Jason D. Ramsey has a creative capacity and reach that is wide and unstoppable. I’ve been enriched by Jason’s generous friendship for many years through his online arts community Altarworks, and most recently through his literary initiative Barren Magazine. It’s amazing to me how connected you can feel to someone without ever meeting in person, and so it is with Jason.
Jason lives halfway between Detroit and Chicago, and serves as Publisher/Editor-in-Chief of Barren Magazine. His essays and poems can be found in Parentheses Journal, Tilde Literary Journal, After the Pause, Isacoustic, and more. Jason is also a visual storyteller.
Thanks for making time in your full life to join our poetry party, Jason.
Lesley-Anne: We often say we wish we had more time for certain things. Are you spending your time differently in view of our current world challenges? If so, how?
Jason: I take too little time as it is for the important things in life. I’m always on the go. My mind is always racing. I manage a respiratory care department at a regional hospital in Michigan, run Barren Magazine, and have five kids under 13 at home, so I stay plenty busy. The current world challenges weigh heavily on me. Not just the coronavirus pandemic, which I am in the thick of, but all of the world challenges. I can’t be on Facebook for more than five seconds without being saddened or disgusted. With that said, though, I am spending what little free time I have differently. Instead of being wrapped up in whatever the latest news articles spew out, I’ve been spending more quality time with my kids. It has been cold, but we’ve played ball in the yard, played board games, worked on schoolwork together. I feel like, somehow, we’ve grown closer as a family as a result.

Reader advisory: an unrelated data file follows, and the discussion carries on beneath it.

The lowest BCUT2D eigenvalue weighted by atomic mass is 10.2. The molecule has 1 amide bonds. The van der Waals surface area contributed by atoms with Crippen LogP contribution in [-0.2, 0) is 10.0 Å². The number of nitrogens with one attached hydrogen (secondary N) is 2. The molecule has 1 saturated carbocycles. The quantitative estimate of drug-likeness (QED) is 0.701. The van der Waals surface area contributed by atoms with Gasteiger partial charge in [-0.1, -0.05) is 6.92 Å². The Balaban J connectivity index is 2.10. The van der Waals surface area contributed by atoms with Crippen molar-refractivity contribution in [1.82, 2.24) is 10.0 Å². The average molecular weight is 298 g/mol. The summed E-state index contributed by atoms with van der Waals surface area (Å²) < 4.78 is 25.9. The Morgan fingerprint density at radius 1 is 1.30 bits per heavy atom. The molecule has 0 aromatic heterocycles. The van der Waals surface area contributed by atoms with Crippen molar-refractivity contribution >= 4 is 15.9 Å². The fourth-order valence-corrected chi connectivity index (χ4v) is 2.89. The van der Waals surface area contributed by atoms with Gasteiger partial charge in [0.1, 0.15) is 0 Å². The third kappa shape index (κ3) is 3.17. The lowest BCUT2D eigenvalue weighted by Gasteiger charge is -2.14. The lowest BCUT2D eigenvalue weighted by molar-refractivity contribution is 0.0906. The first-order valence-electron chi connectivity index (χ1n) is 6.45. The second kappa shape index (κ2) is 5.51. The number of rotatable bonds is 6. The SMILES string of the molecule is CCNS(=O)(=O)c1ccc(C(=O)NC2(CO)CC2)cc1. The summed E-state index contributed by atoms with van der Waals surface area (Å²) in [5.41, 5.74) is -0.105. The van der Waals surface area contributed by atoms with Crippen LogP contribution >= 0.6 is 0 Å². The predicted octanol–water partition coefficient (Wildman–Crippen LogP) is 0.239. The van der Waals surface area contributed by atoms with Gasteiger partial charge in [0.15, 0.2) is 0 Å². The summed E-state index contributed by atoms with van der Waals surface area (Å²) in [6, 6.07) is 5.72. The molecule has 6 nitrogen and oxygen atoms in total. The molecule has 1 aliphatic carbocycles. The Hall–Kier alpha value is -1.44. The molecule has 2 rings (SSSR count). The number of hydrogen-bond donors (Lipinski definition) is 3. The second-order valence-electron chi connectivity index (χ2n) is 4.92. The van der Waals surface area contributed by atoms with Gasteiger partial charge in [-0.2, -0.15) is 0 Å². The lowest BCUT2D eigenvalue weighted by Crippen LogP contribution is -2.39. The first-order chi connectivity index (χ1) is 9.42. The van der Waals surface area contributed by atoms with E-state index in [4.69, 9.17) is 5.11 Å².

Lesley-Anne: Why is poetry/art important?
Jason: Poetry, like all art forms, is a way for us to express the profundities of life in ways that challenge us. In particular, poetry is among the most emotional art forms. It’s is also one of the most difficult. It’s hard to find something new to say in an original way. Poets have always tried to be one step ahead of everyone else in terms of worldview, whether successful or not. I believe a new wave of great poetry will surface from our current world state. It has to. It’s intrinsic in our human nature. It’s our life blood. It’s all around us, not just as pretty words on a page. It’s our first thought when we look at a newborn; the air we breathe when we’re walking outside; the hands that raise in protest; the hands we lower in love.
Lesley-Anne: What is one surprising thing that happened today?
Jason: One surprising thing that happened to me today was my oldest son’s attitude when I laid out his new 6th grade online classwork. Michigan schools are closed until fall, but our district is moving forward with online learning. He’s in 6th grade, and he has to juggle six classes. Middle school has been a rough transition for him, and he has had a very challenging last few months. Ironically, the poem I’ve included here is about him, last summer, when we were on vacation in the Appalachian mountains. The poem is mostly true in detail, but completely true in message. He has battled depression, ADHD, ODD, and more for years now. Getting him to do his schoolwork is often the hardest part of my day. But, tonight we sat down, went through his material, and organized things to set him up for success. He even found some joy in it. And we bonded a bit. Now, that’s poetry.
You can find Jason online at:
This has been a lovely visit, and we will leave one another now with your poem, ‘In the Blue Hue of Morning’ as it was published in Parentheses Journal (Fall 2019). Thanks so much for spending time with us today, Jason.
Stay safe, and blessings for the care you lavish on bodies and souls,